Sometimes we work in formal settings like seminaries and Bible Schools. We have partners in many nations waiting for missionary scholars that will serve in theological education. See Initiatives.

We also work through non-formal training initiatives for church planters, pastors, and evangelists in many contexts who don’t have formal schools accessible to them or who can’t take time off from work for a degree program.  They are already doing the best they can to lead or plant new churches but they long to be equipped more deeply.

They need equipping where they are, just-in-time, while they are on the job.   It is not the degree they need.  They need biblical understanding, skills, and someone who will encourage them and help them grow in Christ-like character and leadership

We have developed creative approaches to non-formal training in many places around the world—and you don’t need a doctorate or seminary degree to be effective at equipping others for ministry.  You would be amazed at the difference you could make!  You may be surprised how prepared you already are to equip others for ministry.

Explore Opportunities.

We also sense a special calling to the spiritual formation of leaders. See Initiatives – Spiritual Formation.

Mobilizing for Missions…from all the World to all the World!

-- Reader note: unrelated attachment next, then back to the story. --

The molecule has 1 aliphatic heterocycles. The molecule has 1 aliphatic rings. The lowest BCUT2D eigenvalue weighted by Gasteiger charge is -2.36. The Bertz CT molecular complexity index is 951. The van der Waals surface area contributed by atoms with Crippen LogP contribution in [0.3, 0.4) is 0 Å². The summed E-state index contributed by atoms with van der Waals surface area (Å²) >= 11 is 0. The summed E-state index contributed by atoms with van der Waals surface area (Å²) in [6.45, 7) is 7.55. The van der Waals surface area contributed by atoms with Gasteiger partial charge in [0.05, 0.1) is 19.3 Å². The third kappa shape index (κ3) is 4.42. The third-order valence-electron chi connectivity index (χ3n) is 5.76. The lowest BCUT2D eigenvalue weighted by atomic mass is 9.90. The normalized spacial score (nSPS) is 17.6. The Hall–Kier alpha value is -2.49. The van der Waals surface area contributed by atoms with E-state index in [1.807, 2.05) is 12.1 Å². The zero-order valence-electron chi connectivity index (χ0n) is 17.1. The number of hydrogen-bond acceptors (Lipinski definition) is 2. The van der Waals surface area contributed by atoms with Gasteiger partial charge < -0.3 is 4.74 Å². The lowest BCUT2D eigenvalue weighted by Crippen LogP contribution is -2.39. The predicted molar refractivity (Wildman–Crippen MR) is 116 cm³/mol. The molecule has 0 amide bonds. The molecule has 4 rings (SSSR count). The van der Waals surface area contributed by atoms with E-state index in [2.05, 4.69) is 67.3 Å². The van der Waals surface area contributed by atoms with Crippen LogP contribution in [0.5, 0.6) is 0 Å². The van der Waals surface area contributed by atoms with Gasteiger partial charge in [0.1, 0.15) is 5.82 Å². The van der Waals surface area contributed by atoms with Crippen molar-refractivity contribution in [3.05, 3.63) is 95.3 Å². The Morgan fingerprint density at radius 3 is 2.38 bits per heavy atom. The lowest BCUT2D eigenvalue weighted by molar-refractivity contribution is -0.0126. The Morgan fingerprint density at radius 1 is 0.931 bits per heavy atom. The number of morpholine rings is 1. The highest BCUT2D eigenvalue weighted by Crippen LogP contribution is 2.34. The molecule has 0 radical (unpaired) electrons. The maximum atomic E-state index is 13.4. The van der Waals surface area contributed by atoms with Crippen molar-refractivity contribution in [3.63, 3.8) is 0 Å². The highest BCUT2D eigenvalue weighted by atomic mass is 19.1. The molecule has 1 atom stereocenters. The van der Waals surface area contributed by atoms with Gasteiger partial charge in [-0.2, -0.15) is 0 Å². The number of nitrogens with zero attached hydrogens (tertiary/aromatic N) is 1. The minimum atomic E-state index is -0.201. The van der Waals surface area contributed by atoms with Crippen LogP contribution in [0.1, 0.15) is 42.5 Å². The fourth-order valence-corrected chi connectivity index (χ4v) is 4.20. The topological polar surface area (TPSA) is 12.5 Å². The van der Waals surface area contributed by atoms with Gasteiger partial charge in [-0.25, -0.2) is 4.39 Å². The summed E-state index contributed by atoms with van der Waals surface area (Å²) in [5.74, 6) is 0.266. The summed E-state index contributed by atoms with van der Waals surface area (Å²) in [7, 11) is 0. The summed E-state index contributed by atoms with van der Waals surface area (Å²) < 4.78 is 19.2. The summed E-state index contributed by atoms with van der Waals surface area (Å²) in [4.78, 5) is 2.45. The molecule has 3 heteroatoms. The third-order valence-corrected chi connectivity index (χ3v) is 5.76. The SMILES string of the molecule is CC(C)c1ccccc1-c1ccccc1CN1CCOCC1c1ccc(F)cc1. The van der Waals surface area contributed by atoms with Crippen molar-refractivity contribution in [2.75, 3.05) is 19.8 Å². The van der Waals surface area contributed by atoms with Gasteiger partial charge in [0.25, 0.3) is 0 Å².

When God led me to Mexico to serve with the Avance Program as a single Asian-American woman, I never anticipated how one year could become fourteen years of cross-cultural ministry, from serving the local church in Mexico to eventually mobilizing Mexicans for global missions!  Over the past seven years, our staff has been able to bring Mexican short-term teams to serve in Latin America, Europe, N. Africa and Asia.  We have seen countless numbers of young people, adults and pastors grow in their understanding and involvement in global missions, and we have had the opportunity to walk with many of them on their journey of following Jesus to the nations.  Never did I imagine that God could use my cultural background to serve as a bridge between the US, Mexico and Asia!

When the UWM leadership team invited me to serve as the Director of Mobilization last year, I was humbled and overwhelmed by the opportunity to help mobilize the Church for global missions, not only in Mexico but also around the world.  One of UWM’s goals for 2020 is to help mobilize 100 non-North Americans for global missions, and it is a privilege to serve with an amazing mobilization team, both Stateside and in Mexico!  Our hope is to help UWM become more ethnically diverse to reflect the changing demographics of the global Church and to continue connecting God’s people to His work around the world.  By God’s grace, almost 60 new missionaries were appointed with UWM this past year, and our prayer is that God will enable us to involve more people in His story to reach the nations!

Our heavenly Father never ceases to surprise us as we seek first His kingdom and His righteousness as His beloved children.   In 2015, God surprised me with a wonderful Mexican man who desired to support and encourage me in life and ministry, and on July 8, Ivan and I will marry in Mexico City.  We know that God has brought us together to bless the nations, so know that you are always welcome to visit us if you come to Mexico City.  “Nuestra casa es su casa” (Our home is your home)!